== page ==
[MGSA-L] McGill University Modern Greek Winter courses

tassosa at free.fr tassosa at free.fr
Sat Jan 14 16:42:15 PST 2012


Modern Greek Studies Program
McGill University

Winter 2012 Courses

CLAS 230D2: Introductory Modern Greek (S2)
George Kellaris
An introduction to modern Greek with emphasis on reading, writing, speaking and
oral comprehension.


CLAS 335: Language and Civilization: Modern Greece
Tassos Anastassiadis
TTh 10.05-11.25
This course addresses the needs of students having engaged in learning the Greek
language in an advanced level. The course offers a panorama of Modern Greek
culture and society through the study of a multifarious corpus of documents
(visual, audio, textual) in Greek pertaining to the year’s thematic topic.

This year’s topic is the CRISIS. The course will start with an analysis of
current events in Greece since the sovereign debt crisis started two years ago.
The focus will be on both the actual aspects of the crisis (and will provide a
certain number of technical terms and knowledge in order to be able to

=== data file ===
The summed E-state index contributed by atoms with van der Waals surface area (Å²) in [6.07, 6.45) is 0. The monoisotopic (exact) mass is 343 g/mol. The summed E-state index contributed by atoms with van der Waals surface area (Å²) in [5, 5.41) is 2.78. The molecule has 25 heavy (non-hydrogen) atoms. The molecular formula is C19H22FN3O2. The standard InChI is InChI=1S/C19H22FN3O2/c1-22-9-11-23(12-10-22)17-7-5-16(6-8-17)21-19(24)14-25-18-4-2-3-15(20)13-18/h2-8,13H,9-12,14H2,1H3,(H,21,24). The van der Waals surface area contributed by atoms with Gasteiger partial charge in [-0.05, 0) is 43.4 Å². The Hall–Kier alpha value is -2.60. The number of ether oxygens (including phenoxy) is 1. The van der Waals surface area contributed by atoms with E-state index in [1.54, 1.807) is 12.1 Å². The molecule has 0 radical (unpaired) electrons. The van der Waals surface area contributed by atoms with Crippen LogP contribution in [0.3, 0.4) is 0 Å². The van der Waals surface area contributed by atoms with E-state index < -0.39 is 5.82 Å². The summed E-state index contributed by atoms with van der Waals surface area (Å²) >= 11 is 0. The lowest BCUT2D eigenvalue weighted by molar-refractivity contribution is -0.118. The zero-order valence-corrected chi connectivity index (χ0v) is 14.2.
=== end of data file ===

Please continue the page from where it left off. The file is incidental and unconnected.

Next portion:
understand and explain events) and the discourse on the crisis. Progressively we
will start moving backwards in time in order to examine similar type phenomena
and discourses held in Greece about other periods of crisis from the late 18th
c. to the present day.

CLAS 404: The Classical Tradition
Tassos Anastassiadis
TTh 2.35-3.55
Who owns Classical Antiquity? Academics, dilettante antiquarians or “the
public”? Do monuments and ideas belong to States or Humanity as a whole? Why has
the classical past fascinated so many people, been reinterpreted so many times
and given rise to so many public uses and, one is tempted to say, abuses (ex.
the Nazis and the Olympic Games)? What is the connection between archaeology,
colonialism, nationalism?  Why do people are ready to travel far away, engage in
a costly voyage and spend so much time under the burning sun just to see ruins?
This course will address all these issues. It will examine the evolution of the
interest in and study of Classical Antiquity from the 18th c. to nowadays
through the simultaneous and intertwined processes of the progressive
professionalization of history and archaeology as academic disciplines, the
emergence of nationalism and the nation-states, the transformation of cultural
practices from the Grand Tour to the modern museum and mass tourism.



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